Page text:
Not making public appearances would have hurt Moore, he explained in his autobiography. "It was the way I made my living. More than that, it was the way I lived my life."
The battle between Wrather and Moore finally went to court in 1979. The company asked for an injunction against Moore portraying the Lone Ranger. Los Angeles Superior Court Judge Vernon Foster agreed with attorneys for Wrather.
"It's our mask," one lawyer told the court. "By wearing the mask, Moore is appearing as the Lone Ranger. But in spite of what Mr. Moore feels in his heart, he is not the Lone Ranger. We own the Lone Ranger."
The court stripped Moore of his mask, sparking a huge outcry among his fans; they eventually would collect more than a million signatures demanding that Moore again be allowed to wear the mask.
One fan wrote to the Los Angeles Times: "The names of Clayton Moore and the Lone Ranger have been synonymous for most of my life. To ask Clayton Moore to turn in his mask is like asking all the moms in America to quit baking apple pie."
A FAILED MOVIE
But Wrather wanted another man behind the mask. The company was planning a new, big-screen treatment of the Lone Ranger. Called The Legend of the Lone Ranger, the movie starred an unknown, Klinton Spilsbury, and told the origins of the character.
Moore took to wearing large black sunglasses instead of his familiar mask.
If anything, the legal battle merely sparked more interest in Moore. In 1980, he traveled more than 1 million miles, visiting fans, spinning his guns and speaking out against the lawsuit.
During a stop in Pensacola, Florida, that year, Moore spotted a young boy wearing a souvenir Lone Ranger mask. "I wouldn't take the mask off you, young man," he told the boy. "Yet they took the mask off my face."
The new movie The Legend of the Lone Ranger, released in 1981, was an absolute bomb and lost $11 million. Fans stayed away. The script drastically altered parts of the Lone Ranger legend; for example, the Lone Ranger used silver for his bullets because he couldn't shoot straight with ordinary lead bullets. (In the original telling, the Lone Ranger used silver bullets as a reminder that life is precious.)
Moore skipped seeing the movie. In addition to the bitterness over the lawsuit, Moore was upset that the new movie was rated PG and not suitable for everyone.
"There's a PG rating on the picture," he said. "That's shocking to me. A Lone Ranger picture is supposed to have a G rating so mom and dad can take their 5-year-old to see someone fighting for what is right."
The movie masked man, portrayed by Klinton Spilsbury, who hasn't made a picture since, didn't endear himself to Lone Ranger fans when he mocked the role. Asked to wear the Lone Ranger costume in public by the movie's producers, Spilsbury refused. "In all my fantasies about acting, I never saw myself going around looking like a raccoon," he said.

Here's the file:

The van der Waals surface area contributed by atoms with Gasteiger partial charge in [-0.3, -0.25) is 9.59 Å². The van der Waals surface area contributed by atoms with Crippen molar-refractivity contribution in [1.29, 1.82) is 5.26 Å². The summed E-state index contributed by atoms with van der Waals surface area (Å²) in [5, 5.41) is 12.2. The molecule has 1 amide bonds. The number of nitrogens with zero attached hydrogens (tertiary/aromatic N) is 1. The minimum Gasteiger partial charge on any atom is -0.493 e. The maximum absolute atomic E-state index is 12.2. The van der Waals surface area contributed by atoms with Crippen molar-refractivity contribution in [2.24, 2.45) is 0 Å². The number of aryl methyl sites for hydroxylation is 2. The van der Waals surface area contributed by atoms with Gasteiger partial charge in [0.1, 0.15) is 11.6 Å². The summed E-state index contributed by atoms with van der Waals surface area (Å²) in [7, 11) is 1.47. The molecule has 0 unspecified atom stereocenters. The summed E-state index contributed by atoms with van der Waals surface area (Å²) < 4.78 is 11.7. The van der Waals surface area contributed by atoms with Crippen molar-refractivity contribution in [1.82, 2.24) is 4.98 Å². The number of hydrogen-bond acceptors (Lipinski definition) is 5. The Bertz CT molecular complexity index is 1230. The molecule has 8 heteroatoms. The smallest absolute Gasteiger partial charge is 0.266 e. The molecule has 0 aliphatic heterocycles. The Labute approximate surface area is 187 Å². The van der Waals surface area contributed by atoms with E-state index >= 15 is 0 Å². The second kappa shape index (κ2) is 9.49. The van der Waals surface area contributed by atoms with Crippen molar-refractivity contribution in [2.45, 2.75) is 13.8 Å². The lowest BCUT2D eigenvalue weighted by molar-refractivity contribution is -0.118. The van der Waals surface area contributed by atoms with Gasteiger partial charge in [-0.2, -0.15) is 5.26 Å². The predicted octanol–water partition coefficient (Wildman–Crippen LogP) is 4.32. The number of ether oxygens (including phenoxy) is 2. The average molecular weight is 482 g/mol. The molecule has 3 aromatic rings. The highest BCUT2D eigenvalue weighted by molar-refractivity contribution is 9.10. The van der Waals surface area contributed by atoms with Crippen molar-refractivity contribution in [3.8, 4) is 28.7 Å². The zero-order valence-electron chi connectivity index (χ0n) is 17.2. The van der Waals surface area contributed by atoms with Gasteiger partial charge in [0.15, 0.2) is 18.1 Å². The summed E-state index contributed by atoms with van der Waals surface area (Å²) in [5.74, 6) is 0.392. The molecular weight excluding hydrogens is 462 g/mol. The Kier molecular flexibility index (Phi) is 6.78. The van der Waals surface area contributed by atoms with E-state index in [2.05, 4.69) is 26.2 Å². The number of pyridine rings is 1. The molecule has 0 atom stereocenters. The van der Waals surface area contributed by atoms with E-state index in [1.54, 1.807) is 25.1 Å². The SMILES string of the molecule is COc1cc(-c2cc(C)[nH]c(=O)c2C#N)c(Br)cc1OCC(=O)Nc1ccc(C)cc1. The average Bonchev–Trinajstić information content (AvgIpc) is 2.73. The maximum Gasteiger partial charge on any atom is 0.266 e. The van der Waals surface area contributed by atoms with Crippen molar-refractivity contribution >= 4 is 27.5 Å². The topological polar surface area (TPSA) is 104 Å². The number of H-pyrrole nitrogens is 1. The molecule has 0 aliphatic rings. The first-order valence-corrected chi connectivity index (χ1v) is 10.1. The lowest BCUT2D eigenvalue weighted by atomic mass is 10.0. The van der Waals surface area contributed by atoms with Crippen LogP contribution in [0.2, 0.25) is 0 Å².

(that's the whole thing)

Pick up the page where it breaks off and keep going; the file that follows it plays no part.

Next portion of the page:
A DIFFERENT IDEA
John Hart, Moore's replacement on the show, appeared in The Legend of the Lone Ranger, but Moore wasn't offered any part.
Moore later saw the movie when it aired on television and proclaimed that he "was not happy with it."
Moore had his own vision for a movie about the Lone Ranger, he told a Los Angeles Times reporter in 1981, one that opened with his faithful Indian sidekick dead.
"Tonto dies, and I find a young man who is on the fence between going bad and standing for what is right and just," Moore explained. "There's a lot of good in him but it needs to be developed. I take him under my wing and we fight the forces of evil together. At the end of the film, after he's proven himself, I give him my silver bullets and, with my back to the camera, I take off the mask and hand it to him. I advise him to find a faithful companion to help him in his work and tell him the task of seeking justice is now his."
Moore would then ride off into the sunset to the familiar strains of the William Tell Overture.
Moore never realized his version. But his own story did have a happy ending. Wrather in 1984 allowed Moore to once again wear the mask of the Lone Ranger.
A little more than a year before Moore died, Sen. Max Cleland entered his praise for Moore into the Congressional Record. Cleland noted that "Clayton has served as a wonderful and positive example to us all" and thanked him "for teaching us that the good guys do win."
As Moore wrote in his autobiography: "I would like to have the Lone Ranger remembered as a great American, who was a friend to all. That he stood up for everyone, and that he epitomized everything that is great about America. And I would like Clayton Moore to be remembered in the same way. Until that day I am taken to that big ranch in the sky I will try to live up to the standards of honesty, decency, respect, patriotism that have defined the Lone Ranger since 1933."
did exactly that.
Pop culture writer L. Wayne Hicks met Clayton Moore in 1980.